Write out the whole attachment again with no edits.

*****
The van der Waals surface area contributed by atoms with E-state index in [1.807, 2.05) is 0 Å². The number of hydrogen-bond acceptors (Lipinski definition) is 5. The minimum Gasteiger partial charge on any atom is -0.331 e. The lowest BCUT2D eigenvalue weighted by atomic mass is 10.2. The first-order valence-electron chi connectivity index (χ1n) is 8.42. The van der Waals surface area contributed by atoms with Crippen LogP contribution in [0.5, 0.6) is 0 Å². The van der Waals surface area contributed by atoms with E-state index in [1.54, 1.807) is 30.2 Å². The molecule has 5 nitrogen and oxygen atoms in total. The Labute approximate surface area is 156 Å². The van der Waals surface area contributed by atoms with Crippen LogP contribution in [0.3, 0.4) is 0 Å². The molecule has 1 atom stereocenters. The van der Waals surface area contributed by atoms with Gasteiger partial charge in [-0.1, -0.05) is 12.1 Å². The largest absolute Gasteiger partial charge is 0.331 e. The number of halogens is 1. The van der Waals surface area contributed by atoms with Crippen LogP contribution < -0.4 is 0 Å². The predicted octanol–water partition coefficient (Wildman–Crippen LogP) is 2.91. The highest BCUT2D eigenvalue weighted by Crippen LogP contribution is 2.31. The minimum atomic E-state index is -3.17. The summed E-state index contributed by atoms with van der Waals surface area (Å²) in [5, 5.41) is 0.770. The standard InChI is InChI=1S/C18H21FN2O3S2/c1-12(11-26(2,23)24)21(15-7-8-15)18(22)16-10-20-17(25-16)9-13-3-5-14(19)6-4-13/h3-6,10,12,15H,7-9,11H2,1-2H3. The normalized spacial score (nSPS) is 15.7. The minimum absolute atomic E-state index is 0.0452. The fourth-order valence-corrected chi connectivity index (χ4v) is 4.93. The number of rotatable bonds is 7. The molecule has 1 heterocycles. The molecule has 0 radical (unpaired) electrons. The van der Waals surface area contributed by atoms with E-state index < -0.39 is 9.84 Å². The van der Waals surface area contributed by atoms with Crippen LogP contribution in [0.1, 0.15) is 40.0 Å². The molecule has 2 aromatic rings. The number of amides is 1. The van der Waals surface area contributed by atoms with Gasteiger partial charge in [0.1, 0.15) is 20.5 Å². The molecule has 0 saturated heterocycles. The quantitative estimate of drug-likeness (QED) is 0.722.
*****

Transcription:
The van der Waals surface area contributed by atoms with E-state index in [1.807, 2.05) is 0 Å². The number of hydrogen-bond acceptors (Lipinski definition) is 5. The minimum Gasteiger partial charge on any atom is -0.331 e. The lowest BCUT2D eigenvalue weighted by atomic mass is 10.2. The first-order valence-electron chi connectivity index (χ1n) is 8.42. The van der Waals surface area contributed by atoms with Crippen LogP contribution in [0.5, 0.6) is 0 Å². The van der Waals surface area contributed by atoms with E-state index in [1.54, 1.807) is 30.2 Å². The molecule has 5 nitrogen and oxygen atoms in total. The Labute approximate surface area is 156 Å². The van der Waals surface area contributed by atoms with Crippen LogP contribution in [0.3, 0.4) is 0 Å². The molecule has 1 atom stereocenters. The van der Waals surface area contributed by atoms with Gasteiger partial charge in [-0.1, -0.05) is 12.1 Å². The largest absolute Gasteiger partial charge is 0.331 e. The number of halogens is 1. The van der Waals surface area contributed by atoms with Crippen LogP contribution < -0.4 is 0 Å². The predicted octanol–water partition coefficient (Wildman–Crippen LogP) is 2.91. The highest BCUT2D eigenvalue weighted by Crippen LogP contribution is 2.31. The minimum atomic E-state index is -3.17. The summed E-state index contributed by atoms with van der Waals surface area (Å²) in [5, 5.41) is 0.770. The standard InChI is InChI=1S/C18H21FN2O3S2/c1-12(11-26(2,23)24)21(15-7-8-15)18(22)16-10-20-17(25-16)9-13-3-5-14(19)6-4-13/h3-6,10,12,15H,7-9,11H2,1-2H3. The normalized spacial score (nSPS) is 15.7. The minimum absolute atomic E-state index is 0.0452. The fourth-order valence-corrected chi connectivity index (χ4v) is 4.93. The number of rotatable bonds is 7. The molecule has 1 heterocycles. The molecule has 0 radical (unpaired) electrons. The van der Waals surface area contributed by atoms with E-state index < -0.39 is 9.84 Å². The van der Waals surface area contributed by atoms with Crippen LogP contribution in [0.1, 0.15) is 40.0 Å². The molecule has 2 aromatic rings. The number of amides is 1. The van der Waals surface area contributed by atoms with Gasteiger partial charge in [0.1, 0.15) is 20.5 Å². The molecule has 0 saturated heterocycles. The quantitative estimate of drug-likeness (QED) is 0.722.